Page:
As a college student, I always liked it when I had a course that met in Edwards Hall – if for no other reason than a lot of the classrooms in that building had theater-style seating with chairs that swiveled. The fact that I would remember that after all of these years is an indication of the effect a more welcoming learning space can have on students.
Of course campuses today have a lot more options than chairs that move, and many schools have embraced new designs, configurations, and technologies that have transformed the teaching and learning experience. In fact the definition of learning spaces has greatly expanded to include a wide range of mediums that extend beyond the classroom.
In addition to rethinking their formal learning spaces (classrooms, computer labs, etc.) today’s progressive campuses are finding ways to add value to informal learning spaces (courtyards, coffee shops, etc) and incorporate virtual learning spaces (online classrooms, podcasts, etc) to provide their students with a rich, integrated learning environment that supports different types of learning.
“When we are talking about changing the learning spaces, we are really talking about changing the methods of teaching and learning as well,” says Dr. Peter M. Saunders, director of Oregon State University’s Center for Teaching and Learning. “You can’t throw the traditional model of teaching into one of these new renovated rooms and expect things will change. The room by itself is not going to do it – it has to be the instructor and the students working together.”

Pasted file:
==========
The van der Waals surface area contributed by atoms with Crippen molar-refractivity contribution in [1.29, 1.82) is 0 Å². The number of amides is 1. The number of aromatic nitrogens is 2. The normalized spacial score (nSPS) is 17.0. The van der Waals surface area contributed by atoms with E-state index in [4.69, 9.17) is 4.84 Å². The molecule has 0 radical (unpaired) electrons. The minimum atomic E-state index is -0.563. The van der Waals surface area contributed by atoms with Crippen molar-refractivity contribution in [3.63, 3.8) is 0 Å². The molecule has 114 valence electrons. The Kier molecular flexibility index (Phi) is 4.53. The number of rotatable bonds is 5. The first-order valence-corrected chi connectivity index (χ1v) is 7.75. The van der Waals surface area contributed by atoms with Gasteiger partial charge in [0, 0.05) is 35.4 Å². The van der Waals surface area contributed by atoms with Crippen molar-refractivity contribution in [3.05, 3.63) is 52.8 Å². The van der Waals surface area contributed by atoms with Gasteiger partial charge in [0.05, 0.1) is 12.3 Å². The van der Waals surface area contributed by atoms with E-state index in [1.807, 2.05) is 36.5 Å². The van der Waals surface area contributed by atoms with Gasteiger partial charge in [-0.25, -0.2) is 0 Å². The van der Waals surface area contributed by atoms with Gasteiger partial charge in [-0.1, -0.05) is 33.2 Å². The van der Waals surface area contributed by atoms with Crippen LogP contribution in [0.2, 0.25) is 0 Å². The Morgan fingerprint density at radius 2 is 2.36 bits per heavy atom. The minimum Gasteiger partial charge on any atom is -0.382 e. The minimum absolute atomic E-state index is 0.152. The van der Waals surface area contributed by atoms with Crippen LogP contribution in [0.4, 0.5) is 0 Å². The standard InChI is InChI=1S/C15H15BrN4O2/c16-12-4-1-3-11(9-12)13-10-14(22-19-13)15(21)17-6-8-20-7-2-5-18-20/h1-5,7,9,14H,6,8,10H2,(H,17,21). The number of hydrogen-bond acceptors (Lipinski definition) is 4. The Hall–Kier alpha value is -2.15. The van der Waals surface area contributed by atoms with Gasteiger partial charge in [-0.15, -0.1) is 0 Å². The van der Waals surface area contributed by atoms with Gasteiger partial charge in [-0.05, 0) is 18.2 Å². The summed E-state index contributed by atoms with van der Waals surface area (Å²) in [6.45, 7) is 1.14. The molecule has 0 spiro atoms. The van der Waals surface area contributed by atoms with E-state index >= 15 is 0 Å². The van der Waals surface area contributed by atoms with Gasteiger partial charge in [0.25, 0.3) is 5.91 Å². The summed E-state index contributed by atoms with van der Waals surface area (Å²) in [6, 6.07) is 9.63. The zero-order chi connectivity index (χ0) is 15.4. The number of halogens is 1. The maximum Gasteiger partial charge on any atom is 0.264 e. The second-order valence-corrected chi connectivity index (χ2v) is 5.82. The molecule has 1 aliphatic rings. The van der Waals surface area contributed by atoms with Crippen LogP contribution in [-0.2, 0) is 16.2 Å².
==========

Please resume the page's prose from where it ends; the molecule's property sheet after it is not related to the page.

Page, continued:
In the recent online seminar Redesigning Learning Spaces to Improve Teaching and Learning, Saunders discussed the seven factors to consider in teaching and learning space design:
- Institutional climate for teaching and learning change
- Learning outcomes
- Course design
- Student profiles and class size
- Instructional pedagogical skill/training
- Environmental/financial factors
Saunders also showed video clips that demonstrated the “before and after“ experiences of three different learning spaces on his campus, and the learning outcomes supported by the new designs.
From smart boards to clickers to Wi-Fi, clearly technology plays a big role in any room redesign today. Colin Saunders, multimedia instructional designer at Drexel University’s iSchool, explained the process for determining which technologies are needed for each learning space. It can be a complicated process that involves aligning the goals of administration, faculty and the IT department in identifying desired outcomes, short- and long-term goals, infrastructure, budget, and faculty training.